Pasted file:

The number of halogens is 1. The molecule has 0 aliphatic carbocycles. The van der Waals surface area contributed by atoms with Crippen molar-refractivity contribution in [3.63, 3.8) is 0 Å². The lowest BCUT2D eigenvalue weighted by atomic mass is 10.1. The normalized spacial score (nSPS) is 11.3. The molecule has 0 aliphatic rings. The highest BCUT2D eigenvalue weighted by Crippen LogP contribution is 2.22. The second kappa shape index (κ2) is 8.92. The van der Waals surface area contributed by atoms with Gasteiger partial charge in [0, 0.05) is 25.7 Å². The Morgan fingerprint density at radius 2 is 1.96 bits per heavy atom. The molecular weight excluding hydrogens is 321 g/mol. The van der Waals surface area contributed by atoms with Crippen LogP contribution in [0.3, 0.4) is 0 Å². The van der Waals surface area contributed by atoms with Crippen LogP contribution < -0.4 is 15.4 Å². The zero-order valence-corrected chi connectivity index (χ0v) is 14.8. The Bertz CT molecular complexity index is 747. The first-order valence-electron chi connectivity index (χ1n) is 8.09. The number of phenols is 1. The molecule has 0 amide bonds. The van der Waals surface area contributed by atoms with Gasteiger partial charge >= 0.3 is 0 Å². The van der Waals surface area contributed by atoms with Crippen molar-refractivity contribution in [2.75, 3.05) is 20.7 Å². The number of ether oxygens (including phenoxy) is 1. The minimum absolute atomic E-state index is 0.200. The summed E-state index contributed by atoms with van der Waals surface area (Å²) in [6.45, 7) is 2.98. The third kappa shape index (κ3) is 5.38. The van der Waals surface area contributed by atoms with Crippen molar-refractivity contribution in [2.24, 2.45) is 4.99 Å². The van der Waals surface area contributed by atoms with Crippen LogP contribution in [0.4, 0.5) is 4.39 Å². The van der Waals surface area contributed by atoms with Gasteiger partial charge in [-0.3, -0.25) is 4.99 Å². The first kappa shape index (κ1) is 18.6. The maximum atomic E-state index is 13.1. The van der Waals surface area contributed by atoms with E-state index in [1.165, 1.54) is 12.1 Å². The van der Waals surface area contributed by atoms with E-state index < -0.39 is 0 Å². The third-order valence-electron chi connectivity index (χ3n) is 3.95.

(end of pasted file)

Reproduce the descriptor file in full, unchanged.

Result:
The number of halogens is 1. The molecule has 0 aliphatic carbocycles. The van der Waals surface area contributed by atoms with Crippen molar-refractivity contribution in [3.63, 3.8) is 0 Å². The lowest BCUT2D eigenvalue weighted by atomic mass is 10.1. The normalized spacial score (nSPS) is 11.3. The molecule has 0 aliphatic rings. The highest BCUT2D eigenvalue weighted by Crippen LogP contribution is 2.22. The second kappa shape index (κ2) is 8.92. The van der Waals surface area contributed by atoms with Gasteiger partial charge in [0, 0.05) is 25.7 Å². The Morgan fingerprint density at radius 2 is 1.96 bits per heavy atom. The molecular weight excluding hydrogens is 321 g/mol. The van der Waals surface area contributed by atoms with Crippen LogP contribution in [0.3, 0.4) is 0 Å². The van der Waals surface area contributed by atoms with Crippen LogP contribution < -0.4 is 15.4 Å². The zero-order valence-corrected chi connectivity index (χ0v) is 14.8. The Bertz CT molecular complexity index is 747. The first-order valence-electron chi connectivity index (χ1n) is 8.09. The number of phenols is 1. The molecule has 0 amide bonds. The van der Waals surface area contributed by atoms with Gasteiger partial charge >= 0.3 is 0 Å². The van der Waals surface area contributed by atoms with Crippen molar-refractivity contribution in [2.75, 3.05) is 20.7 Å². The number of ether oxygens (including phenoxy) is 1. The minimum absolute atomic E-state index is 0.200. The summed E-state index contributed by atoms with van der Waals surface area (Å²) in [6.45, 7) is 2.98. The third kappa shape index (κ3) is 5.38. The van der Waals surface area contributed by atoms with Crippen molar-refractivity contribution in [2.24, 2.45) is 4.99 Å². The van der Waals surface area contributed by atoms with Crippen LogP contribution in [0.4, 0.5) is 4.39 Å². The van der Waals surface area contributed by atoms with Gasteiger partial charge in [-0.3, -0.25) is 4.99 Å². The first kappa shape index (κ1) is 18.6. The maximum atomic E-state index is 13.1. The van der Waals surface area contributed by atoms with E-state index in [1.165, 1.54) is 12.1 Å². The van der Waals surface area contributed by atoms with E-state index < -0.39 is 0 Å². The third-order valence-electron chi connectivity index (χ3n) is 3.95.